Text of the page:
Saturday, November 19, 2005

Day 7 - Last work day in Biloxi

We worked with the tree crew again today. A good crew. Jojo is the lead and will climb up anything with a chainsaw. We call him monkey-boy. He's all of 5 ft tall and his energy is limitless. We were also with Carl, a retired elementary school principal from California. He was the oldest member of the crew but more than pulls his weight.

My right foot is pretty messed up. I took a pic but I don't think you want to see it. I've tried to keep it clean and dry but working 8 hours in combat boots means they sweat. Rossana applied some antibiotic cream and a gauze pad. It really needs some air. Rossana is sporting some nasty bruises and a couple of mean scrapes from tree limbs. No serious cuts or punctures so far (knock on wood) although I have developed the 'Katrina Cough'. I'm told a lot of people pick it up but it's not serious.

When we got to our second job I started to feel bites on my arms and neck. There seems to be some kind of mite down here that finds people mighty tasty. Very small, but they hurt like a bitch. I started to get paranoid and thought I felt them on my scalp. I seem to do more damage to myself hauling debris than any other job. It doesn't help that the area is littered with hidden holes which I seem to find with amazing regularity. I have so far avoided seriously messing up my ankles thanks to my trusty Army surplus boots. Best money I ever spent.

We finished our jobs a little early and dropped 2 of our crew over at a house clean out, The crew leader was unhappy because a Senator and some other political hacks came by for a photo op earlier in the day. The problem is that our crew had already mostly finished. But the senator wanted the photo op so several heaps of debris here hauled back into the house so the could haul them back out again for the cameras. Is this news? Does this count as compassion or solidarity? Are they really helping by using some poor bastards ruined house as a prop?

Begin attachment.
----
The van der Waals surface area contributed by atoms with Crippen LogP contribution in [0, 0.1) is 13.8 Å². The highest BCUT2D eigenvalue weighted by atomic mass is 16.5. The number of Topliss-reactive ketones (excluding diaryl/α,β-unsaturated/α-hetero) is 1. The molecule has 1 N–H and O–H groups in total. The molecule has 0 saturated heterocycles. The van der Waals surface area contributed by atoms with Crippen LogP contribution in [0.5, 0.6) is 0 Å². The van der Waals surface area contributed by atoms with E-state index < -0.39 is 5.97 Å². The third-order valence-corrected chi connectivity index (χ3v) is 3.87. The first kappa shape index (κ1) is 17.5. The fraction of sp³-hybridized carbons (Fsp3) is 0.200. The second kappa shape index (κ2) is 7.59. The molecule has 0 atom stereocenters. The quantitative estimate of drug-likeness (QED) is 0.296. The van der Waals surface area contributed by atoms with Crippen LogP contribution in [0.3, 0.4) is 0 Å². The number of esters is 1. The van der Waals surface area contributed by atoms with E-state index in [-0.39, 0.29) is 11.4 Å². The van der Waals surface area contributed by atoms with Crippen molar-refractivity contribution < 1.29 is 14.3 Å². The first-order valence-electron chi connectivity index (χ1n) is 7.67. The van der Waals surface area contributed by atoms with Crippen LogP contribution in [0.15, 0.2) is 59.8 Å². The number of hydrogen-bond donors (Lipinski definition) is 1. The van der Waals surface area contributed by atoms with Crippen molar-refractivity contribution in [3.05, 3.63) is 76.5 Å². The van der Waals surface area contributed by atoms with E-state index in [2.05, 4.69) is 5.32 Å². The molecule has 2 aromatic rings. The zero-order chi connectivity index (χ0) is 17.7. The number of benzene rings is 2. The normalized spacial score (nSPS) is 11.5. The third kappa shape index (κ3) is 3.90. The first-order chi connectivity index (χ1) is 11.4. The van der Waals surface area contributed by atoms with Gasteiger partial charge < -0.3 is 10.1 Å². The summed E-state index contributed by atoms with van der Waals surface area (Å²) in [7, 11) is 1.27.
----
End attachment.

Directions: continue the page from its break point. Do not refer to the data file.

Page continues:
We finished the day and I went straight to the showers to scrub the little bloodsucking bastards off. They collapsed for a nap. We decided to miss the evening meal. Rossana doesn't want to say any public goodbyes, she just wants to slip away tomorrow. We'll say adios tomorrow after breakfast to the people we want to and then pack up the last of our gear.

We went to dinner at a Chinese buffet with Vlad and Liz which was great. Good food and great company. Vlad is a total geek and it's fun to talk geek with someone.

tomorrow we hit New Orleans. I don't know what kind of connectivity will be available. I may be making these posts from my phone which means they will be drastically shorter. I'm also not sure still about the camping situation. Emails from Common Ground have been vague.

It's great that 2-300 people are coming in to help. But does Common Ground have enough equipment to give them? How will they get to the work zone? Have they set up specific projects? Here at Hands on USA there is actually a whole admin department that supports our teams. They take requests from people as well as scout out locations where we can be of use, they write up work orders and allocate (in a very loose way) resources to get everything done. Is this system in place in New Orleans? I guess we'll find or very shortly.

I feel good about heading out. A whole new crop of volunteers flew in today as well as some hippie types who arrived in a psychedelic school bus 'powered by vegetable oil'. New blood and renewed energy. They'll do a great job I have no doubt.


Anonymous said...


Those little buggers that are eating you are called sand fleas and they are nasty. This will sound weird but get some skin so soft and apply it liberally to your exposed skin. It does a great job of keeping the little bastards off.


Anonymous said...

Watch that "Katrina cough" carefully. When our house flooded, I did two solid weeks of clean up. By the end, I had a persistent cough and my eyes were gritty all day. I ended up getting pretty sick. The silt is everywhere and produces the nastiest fine dust. Mold and mildew are predominant, and you don't need allergies to be affected at such high levels.

Get enough fresh air to keep from getting sick.